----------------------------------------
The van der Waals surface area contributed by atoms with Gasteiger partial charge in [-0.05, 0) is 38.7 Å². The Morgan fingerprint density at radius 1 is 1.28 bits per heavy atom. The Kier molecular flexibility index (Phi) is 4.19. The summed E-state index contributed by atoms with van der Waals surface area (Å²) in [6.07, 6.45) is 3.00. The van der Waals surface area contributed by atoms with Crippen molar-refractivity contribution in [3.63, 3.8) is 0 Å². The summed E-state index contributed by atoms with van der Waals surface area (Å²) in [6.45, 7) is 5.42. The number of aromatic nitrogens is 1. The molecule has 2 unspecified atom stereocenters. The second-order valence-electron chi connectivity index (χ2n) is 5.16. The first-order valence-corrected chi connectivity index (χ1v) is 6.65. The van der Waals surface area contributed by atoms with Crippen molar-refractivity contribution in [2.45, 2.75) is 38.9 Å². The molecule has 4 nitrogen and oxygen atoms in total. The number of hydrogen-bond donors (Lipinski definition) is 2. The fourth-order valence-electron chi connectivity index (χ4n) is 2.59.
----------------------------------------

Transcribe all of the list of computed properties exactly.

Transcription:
The van der Waals surface area contributed by atoms with Gasteiger partial charge in [-0.05, 0) is 38.7 Å². The Morgan fingerprint density at radius 1 is 1.28 bits per heavy atom. The Kier molecular flexibility index (Phi) is 4.19. The summed E-state index contributed by atoms with van der Waals surface area (Å²) in [6.07, 6.45) is 3.00. The van der Waals surface area contributed by atoms with Crippen molar-refractivity contribution in [3.63, 3.8) is 0 Å². The summed E-state index contributed by atoms with van der Waals surface area (Å²) in [6.45, 7) is 5.42. The number of aromatic nitrogens is 1. The molecule has 2 unspecified atom stereocenters. The second-order valence-electron chi connectivity index (χ2n) is 5.16. The first-order valence-corrected chi connectivity index (χ1v) is 6.65. The van der Waals surface area contributed by atoms with Crippen molar-refractivity contribution in [2.45, 2.75) is 38.9 Å². The molecule has 4 nitrogen and oxygen atoms in total. The number of hydrogen-bond donors (Lipinski definition) is 2. The fourth-order valence-electron chi connectivity index (χ4n) is 2.59.